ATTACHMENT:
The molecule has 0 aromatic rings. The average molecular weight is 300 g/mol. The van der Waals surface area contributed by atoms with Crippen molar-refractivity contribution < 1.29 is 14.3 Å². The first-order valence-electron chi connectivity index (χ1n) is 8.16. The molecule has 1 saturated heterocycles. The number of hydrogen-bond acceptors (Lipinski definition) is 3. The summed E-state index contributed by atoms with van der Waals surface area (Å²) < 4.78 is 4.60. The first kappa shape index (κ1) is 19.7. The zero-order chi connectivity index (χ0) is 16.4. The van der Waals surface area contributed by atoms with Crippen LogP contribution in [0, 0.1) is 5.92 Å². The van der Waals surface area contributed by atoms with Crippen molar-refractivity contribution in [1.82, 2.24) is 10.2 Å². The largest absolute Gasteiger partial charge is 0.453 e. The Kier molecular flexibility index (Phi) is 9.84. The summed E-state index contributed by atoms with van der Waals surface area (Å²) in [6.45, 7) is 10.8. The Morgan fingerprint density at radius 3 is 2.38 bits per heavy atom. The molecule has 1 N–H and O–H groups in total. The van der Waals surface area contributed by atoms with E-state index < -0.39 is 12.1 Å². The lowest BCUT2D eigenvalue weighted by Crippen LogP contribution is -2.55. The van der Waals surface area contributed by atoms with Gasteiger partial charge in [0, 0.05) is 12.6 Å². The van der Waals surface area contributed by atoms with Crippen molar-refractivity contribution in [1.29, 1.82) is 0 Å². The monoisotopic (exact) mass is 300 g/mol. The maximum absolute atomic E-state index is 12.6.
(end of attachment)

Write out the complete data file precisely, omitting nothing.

The molecule has 0 aromatic rings. The average molecular weight is 300 g/mol. The van der Waals surface area contributed by atoms with Crippen molar-refractivity contribution < 1.29 is 14.3 Å². The first-order valence-electron chi connectivity index (χ1n) is 8.16. The molecule has 1 saturated heterocycles. The number of hydrogen-bond acceptors (Lipinski definition) is 3. The summed E-state index contributed by atoms with van der Waals surface area (Å²) < 4.78 is 4.60. The first kappa shape index (κ1) is 19.7. The zero-order chi connectivity index (χ0) is 16.4. The van der Waals surface area contributed by atoms with Crippen LogP contribution in [0, 0.1) is 5.92 Å². The van der Waals surface area contributed by atoms with Crippen molar-refractivity contribution in [1.82, 2.24) is 10.2 Å². The largest absolute Gasteiger partial charge is 0.453 e. The Kier molecular flexibility index (Phi) is 9.84. The summed E-state index contributed by atoms with van der Waals surface area (Å²) in [6.45, 7) is 10.8. The Morgan fingerprint density at radius 3 is 2.38 bits per heavy atom. The molecule has 1 N–H and O–H groups in total. The van der Waals surface area contributed by atoms with E-state index < -0.39 is 12.1 Å². The lowest BCUT2D eigenvalue weighted by Crippen LogP contribution is -2.55. The van der Waals surface area contributed by atoms with Gasteiger partial charge in [0, 0.05) is 12.6 Å². The van der Waals surface area contributed by atoms with Crippen molar-refractivity contribution in [1.29, 1.82) is 0 Å². The monoisotopic (exact) mass is 300 g/mol. The maximum absolute atomic E-state index is 12.6.